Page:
The free art project began with the intention of helping me learn to let go, to see more beauty in impermanence, and as a way of building some discipline into my previously sporadic artistic adventures. As I continued to work on the project, I let it infuse my consulting work, and vice versa. I’ve used art in my consulting work for years now, so this is not a new thing, but it is now much more intentional. Lowering barriers, seeing what I do as something more fluid, more dynamic, less separated. A recent example of this blending in practice can be seen here, as I used art to relieve some stress, and to help me prepare for a conference presentation. The project has recently won a community award and attracted a small amount of grant funding. It has become a simple and effective way of changing lives for the better.

The more that what I do becomes a series of overlapping, meandering, ebbing and flowing plates, the more interesting things emerge. As I conclude this post, I’m preparing for conference talks, workshops, artist open studios, and an exciting 3 day artistic experiment involving 200 senior managers keen to explore how to apply creativity and innovation in their work. At the heart of this work is a simple yet powerful raison d’etre. The primary reason myself and my associates do this stuff, is to change lives for the better. More to follow, soon.

Footnote

Sorry, I almost forgot. Where Do Good Ideas Come From? They come from you. And they come from this fantastic book by Scott Berkun.

 

 

Why Do I Do What I Do?

Today’s blog post is inspired by Julie Drybrough and Niall Gavin. Julie recently reminded me of a process called ‘wild writing’ where you just write. Don’t think any more than you have to, just get on with it. Julie describes this in more detail here. I took a look at her work and tweeted my appreciation. Niall then approached me and suggested I try it. I did so, and in the spirit of working out loud, of showing my work, here is what fell out of my brain onto my keyboard with in a minute or two last night.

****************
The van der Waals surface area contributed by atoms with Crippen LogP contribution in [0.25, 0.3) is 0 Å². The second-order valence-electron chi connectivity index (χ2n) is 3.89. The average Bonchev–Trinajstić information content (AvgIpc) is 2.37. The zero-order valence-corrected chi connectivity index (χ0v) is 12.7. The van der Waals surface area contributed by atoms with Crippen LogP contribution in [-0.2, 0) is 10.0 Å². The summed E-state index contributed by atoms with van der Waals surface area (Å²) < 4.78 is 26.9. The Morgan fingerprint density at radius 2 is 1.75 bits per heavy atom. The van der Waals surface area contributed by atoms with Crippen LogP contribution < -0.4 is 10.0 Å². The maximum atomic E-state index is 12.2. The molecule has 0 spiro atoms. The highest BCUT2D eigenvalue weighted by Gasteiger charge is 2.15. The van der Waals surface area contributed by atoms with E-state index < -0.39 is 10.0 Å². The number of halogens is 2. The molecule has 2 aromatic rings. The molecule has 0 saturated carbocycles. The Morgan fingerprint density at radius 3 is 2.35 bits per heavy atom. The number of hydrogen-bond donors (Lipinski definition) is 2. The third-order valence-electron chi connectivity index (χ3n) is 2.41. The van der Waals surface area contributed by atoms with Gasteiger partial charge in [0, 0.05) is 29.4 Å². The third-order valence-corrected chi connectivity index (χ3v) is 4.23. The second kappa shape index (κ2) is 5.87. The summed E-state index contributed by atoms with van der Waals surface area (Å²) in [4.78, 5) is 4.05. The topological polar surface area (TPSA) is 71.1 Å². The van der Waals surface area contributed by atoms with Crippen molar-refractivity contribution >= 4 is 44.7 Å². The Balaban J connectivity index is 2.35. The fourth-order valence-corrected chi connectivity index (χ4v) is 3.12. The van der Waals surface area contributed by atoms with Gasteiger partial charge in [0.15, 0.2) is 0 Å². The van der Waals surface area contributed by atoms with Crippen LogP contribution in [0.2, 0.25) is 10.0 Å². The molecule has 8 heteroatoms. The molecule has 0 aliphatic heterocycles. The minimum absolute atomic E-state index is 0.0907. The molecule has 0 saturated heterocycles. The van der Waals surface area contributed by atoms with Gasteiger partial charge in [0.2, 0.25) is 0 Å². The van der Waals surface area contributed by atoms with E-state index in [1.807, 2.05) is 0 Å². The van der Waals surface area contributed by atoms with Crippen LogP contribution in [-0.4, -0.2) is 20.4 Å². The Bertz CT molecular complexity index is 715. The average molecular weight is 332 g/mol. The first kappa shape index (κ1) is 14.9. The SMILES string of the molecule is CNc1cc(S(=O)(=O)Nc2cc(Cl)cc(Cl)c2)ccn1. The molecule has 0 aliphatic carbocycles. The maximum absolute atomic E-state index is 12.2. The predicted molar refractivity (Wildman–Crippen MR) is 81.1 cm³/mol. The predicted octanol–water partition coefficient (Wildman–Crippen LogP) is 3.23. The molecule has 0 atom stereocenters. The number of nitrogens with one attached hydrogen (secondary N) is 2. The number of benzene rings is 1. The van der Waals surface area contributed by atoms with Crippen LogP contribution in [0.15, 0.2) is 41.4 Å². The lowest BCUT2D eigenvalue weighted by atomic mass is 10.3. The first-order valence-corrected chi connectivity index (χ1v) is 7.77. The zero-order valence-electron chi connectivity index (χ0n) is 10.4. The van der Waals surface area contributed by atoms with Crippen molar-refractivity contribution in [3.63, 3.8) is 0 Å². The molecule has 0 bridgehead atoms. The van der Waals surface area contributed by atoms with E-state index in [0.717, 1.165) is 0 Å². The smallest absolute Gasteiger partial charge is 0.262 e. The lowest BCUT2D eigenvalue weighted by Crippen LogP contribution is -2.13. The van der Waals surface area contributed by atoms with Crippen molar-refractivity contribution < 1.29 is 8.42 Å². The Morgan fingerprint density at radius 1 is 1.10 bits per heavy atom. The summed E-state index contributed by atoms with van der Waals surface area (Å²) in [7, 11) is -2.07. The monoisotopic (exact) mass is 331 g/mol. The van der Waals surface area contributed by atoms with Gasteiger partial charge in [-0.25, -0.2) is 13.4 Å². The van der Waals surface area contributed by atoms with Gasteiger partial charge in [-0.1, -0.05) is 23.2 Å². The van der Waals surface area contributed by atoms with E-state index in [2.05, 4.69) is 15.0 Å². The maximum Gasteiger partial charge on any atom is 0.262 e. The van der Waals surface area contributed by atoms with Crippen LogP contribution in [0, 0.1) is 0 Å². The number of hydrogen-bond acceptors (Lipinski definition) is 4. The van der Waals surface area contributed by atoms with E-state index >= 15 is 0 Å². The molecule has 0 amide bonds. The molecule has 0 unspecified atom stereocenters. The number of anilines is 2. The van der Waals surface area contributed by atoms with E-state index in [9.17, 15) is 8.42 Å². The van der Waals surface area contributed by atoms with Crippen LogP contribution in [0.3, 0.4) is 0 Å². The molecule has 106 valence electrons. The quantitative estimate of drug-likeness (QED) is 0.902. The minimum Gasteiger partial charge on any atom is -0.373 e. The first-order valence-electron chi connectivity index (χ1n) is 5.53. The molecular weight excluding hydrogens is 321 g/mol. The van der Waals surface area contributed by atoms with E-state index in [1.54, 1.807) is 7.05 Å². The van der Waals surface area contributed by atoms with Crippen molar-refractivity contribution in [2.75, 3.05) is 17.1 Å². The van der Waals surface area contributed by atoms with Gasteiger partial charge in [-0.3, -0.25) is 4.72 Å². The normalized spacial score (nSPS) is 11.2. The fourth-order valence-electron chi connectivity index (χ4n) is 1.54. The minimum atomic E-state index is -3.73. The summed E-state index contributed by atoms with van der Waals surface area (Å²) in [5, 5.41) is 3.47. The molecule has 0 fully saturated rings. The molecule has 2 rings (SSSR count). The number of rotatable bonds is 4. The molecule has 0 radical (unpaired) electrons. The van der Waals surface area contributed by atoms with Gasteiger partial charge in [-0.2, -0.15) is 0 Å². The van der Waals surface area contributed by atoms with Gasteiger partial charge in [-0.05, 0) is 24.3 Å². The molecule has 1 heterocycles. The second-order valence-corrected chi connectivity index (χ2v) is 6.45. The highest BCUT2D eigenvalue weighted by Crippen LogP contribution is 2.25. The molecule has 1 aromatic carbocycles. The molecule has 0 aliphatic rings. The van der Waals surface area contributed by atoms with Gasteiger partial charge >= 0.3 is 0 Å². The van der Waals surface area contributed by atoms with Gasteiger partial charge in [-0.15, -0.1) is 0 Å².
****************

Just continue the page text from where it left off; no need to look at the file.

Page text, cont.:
Why Do I Do What I Do?

I don’t like answering this question. I have doubts about why I do what I do. It doesn’t pay as well as my old corporate life, and my work is packed full of uncertainty, but I often enjoy it. I get satisfaction from my work and from seeing people realise there are others ways to think feel and act. I’m drawn to difference, and I’m drawn to integrating difference, without losing it. I enjoy paradoxes, I enjoy sharing my vulnerability to demonstrate that when I do so, interesting curious things can happen. I do what I do because I get the opportunity to travel, and to develop and share my story. Part of my story is my art, and part of the story of my art is that you never know where your story will take you if you remain open to the possibilities. Try it, you might like it. What is it? I’m not always sure. I do what I do to test myself – to challenge myself, so that I might then challenge others. Maybe not challenge others, encourage is probably a better word. I’m anti ignorance, anti coercion. I get angry, happiness is over rated. I’m straying from the why do I do path, I like to wander. I don’t appreciate certainty – it binds and restricts us, so I do what I do to help people overcome the certainty epidemic. I am conscious of the power and privilege that being a white man affords me. I often see this power and privilege wielded with ugly ignorance, and even uglier intent. I do what I do in pursuit of inclusion, even though I exclude at times. I’m frequently conflicted – I believe most people are, and many are not willing to acknowledge this, which strikes me as another inhibitor. I do what I do because there is more to life than following orders, and doing what is expected of you. Do the unexpected sometimes. I am learning that you can proceed until apprehended and do so with kindness. This is my answer to the question, Why do I do what I do? I will have another go at answering this question tomorrow.